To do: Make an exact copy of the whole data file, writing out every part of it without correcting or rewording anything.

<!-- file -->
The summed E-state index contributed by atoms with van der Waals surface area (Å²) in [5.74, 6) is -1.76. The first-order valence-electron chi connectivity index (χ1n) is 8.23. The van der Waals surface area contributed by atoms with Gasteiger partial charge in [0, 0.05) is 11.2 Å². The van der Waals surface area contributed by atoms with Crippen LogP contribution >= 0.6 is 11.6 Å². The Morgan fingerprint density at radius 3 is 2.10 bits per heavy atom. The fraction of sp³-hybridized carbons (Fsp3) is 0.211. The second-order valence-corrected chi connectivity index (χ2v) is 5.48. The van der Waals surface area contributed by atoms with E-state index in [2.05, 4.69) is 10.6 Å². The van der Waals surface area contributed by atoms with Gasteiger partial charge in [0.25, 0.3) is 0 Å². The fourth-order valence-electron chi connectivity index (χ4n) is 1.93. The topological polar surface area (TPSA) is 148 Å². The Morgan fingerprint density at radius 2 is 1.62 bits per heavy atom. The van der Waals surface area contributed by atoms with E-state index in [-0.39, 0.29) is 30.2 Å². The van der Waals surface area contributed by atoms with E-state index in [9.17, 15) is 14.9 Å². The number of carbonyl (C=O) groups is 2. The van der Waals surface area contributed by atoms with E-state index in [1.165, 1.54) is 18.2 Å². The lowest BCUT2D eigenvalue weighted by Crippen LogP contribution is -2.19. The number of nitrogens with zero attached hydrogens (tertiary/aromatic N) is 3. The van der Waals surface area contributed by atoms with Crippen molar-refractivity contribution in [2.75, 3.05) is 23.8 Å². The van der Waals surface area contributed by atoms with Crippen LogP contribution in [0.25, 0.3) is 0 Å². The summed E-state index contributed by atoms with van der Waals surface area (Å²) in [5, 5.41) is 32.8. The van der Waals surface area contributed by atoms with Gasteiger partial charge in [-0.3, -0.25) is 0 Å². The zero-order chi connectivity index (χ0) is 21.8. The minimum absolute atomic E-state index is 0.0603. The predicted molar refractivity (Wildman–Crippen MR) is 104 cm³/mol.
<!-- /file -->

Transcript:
The summed E-state index contributed by atoms with van der Waals surface area (Å²) in [5.74, 6) is -1.76. The first-order valence-electron chi connectivity index (χ1n) is 8.23. The van der Waals surface area contributed by atoms with Gasteiger partial charge in [0, 0.05) is 11.2 Å². The van der Waals surface area contributed by atoms with Crippen LogP contribution >= 0.6 is 11.6 Å². The Morgan fingerprint density at radius 3 is 2.10 bits per heavy atom. The fraction of sp³-hybridized carbons (Fsp3) is 0.211. The second-order valence-corrected chi connectivity index (χ2v) is 5.48. The van der Waals surface area contributed by atoms with E-state index in [2.05, 4.69) is 10.6 Å². The van der Waals surface area contributed by atoms with Gasteiger partial charge in [0.25, 0.3) is 0 Å². The fourth-order valence-electron chi connectivity index (χ4n) is 1.93. The topological polar surface area (TPSA) is 148 Å². The Morgan fingerprint density at radius 2 is 1.62 bits per heavy atom. The van der Waals surface area contributed by atoms with E-state index in [-0.39, 0.29) is 30.2 Å². The van der Waals surface area contributed by atoms with E-state index in [9.17, 15) is 14.9 Å². The number of carbonyl (C=O) groups is 2. The van der Waals surface area contributed by atoms with E-state index in [1.165, 1.54) is 18.2 Å². The lowest BCUT2D eigenvalue weighted by Crippen LogP contribution is -2.19. The number of nitrogens with zero attached hydrogens (tertiary/aromatic N) is 3. The van der Waals surface area contributed by atoms with Crippen molar-refractivity contribution in [2.75, 3.05) is 23.8 Å². The van der Waals surface area contributed by atoms with Crippen LogP contribution in [0.25, 0.3) is 0 Å². The summed E-state index contributed by atoms with van der Waals surface area (Å²) in [5, 5.41) is 32.8. The van der Waals surface area contributed by atoms with Gasteiger partial charge in [-0.3, -0.25) is 0 Å². The zero-order chi connectivity index (χ0) is 21.8. The minimum absolute atomic E-state index is 0.0603. The predicted molar refractivity (Wildman–Crippen MR) is 104 cm³/mol.